What's the magic credit score number? It's a moving target, but aim for the high 500s or 600s before you start applying. CreditCards.com's list of credit cards for those with fair credit provides a good starting point.
Mistake No. 3: You pay an annual fee but don't take advantage of the perks.
With 3 in 4 new card offers touting no annual fees, you've got to have a pretty good reason for shelling out $18 to $150 (and up) just for the privilege of keeping a card in your wallet. For some cardholders, generous rewards and better perks are reason enough, but if you can't remember the last time you actually used one of those rewards, it's time to rethink your card strategy.
For Galia Gichon, founder of DowntoEarthFinance.com, "the only reason to pay an annual fee is for frequent flier miles. But ask yourself if you've used a free flight in the last two years." If not, earn rewards with a no-fee card instead.
Mistake No. 4: You're racking up business expenses but you don't have a dedicated business card.
For entrepreneurs and self-employed people, it's simple to charge business expenses to your personal credit card. But that's not necessarily smart. "I work with a lot of entrepreneurs," says Gichon, "and I'm a big fan of keeping personal and business expenses separate. You get more organized, you're more conscious of your cash flow, and when it comes time for taxes, your business credit card really helps you quantify deductions."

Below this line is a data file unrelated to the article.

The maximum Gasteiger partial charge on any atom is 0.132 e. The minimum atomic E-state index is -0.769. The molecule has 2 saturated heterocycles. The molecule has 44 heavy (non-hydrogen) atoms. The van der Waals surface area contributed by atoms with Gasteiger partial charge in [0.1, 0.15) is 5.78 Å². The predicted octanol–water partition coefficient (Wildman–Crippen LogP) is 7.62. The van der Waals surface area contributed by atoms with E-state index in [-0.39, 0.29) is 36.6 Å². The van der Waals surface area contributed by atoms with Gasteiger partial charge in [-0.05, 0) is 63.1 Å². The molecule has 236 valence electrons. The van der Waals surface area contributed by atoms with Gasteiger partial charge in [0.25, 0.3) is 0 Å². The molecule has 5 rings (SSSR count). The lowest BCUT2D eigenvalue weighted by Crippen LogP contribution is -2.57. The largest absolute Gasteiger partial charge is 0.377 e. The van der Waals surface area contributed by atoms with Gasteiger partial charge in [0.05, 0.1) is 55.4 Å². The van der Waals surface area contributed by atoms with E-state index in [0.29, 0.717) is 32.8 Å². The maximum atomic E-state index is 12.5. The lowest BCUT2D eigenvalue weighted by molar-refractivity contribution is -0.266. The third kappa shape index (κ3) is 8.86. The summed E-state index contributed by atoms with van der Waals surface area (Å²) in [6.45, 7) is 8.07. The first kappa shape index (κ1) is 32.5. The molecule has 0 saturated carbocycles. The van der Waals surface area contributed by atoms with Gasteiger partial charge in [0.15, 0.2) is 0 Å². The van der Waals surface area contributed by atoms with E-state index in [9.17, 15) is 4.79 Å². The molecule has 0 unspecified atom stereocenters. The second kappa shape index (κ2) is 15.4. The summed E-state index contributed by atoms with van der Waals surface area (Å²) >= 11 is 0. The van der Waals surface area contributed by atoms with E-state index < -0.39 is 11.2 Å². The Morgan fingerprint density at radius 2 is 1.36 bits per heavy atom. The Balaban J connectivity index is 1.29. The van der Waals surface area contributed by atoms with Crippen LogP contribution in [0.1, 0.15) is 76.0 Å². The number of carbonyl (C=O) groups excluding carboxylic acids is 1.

Mistake No. 5: You're still collecting travel rewards, even though you never have time to go anywhere.
You may have opted for travel rewards back in the day when you still dreamed of your grand tour of Europe. But if you're now too busy to fly, those rewards may be going to waste. It could even happen if your miles are tied to a specific airline, but you've moved away from their hub. "I got an American Airlines card 10 years ago when I used to fly American a lot, but now I don't anymore," says Gichon, who ultimately swapped for a different card.
In the same boat? Switch to a card with rewards you'll love and use, such as gift cards, merchandise or a deposit to your kid's 529 account. Or go with the reward that 61 percent of American cardholders opt for these days: cash back. That's one reward you probably won't have to worry about using.
Published: October 1, 2010
- Think you're a joint account holder? Think again – Sharing a card can backfire when it comes to who's really liable for the bill ...
- 5 things to do now to avoid holiday debt – It might be incredibly annoying to hear “Jingle Bells” in stores right after Labor Day, but when you think about it, retailers might be doing you a favor ...
- Cards have no built-in policies that pay off after death – You can buy add-on insurance to pay the debt after you die, but it's usually not worth the price ...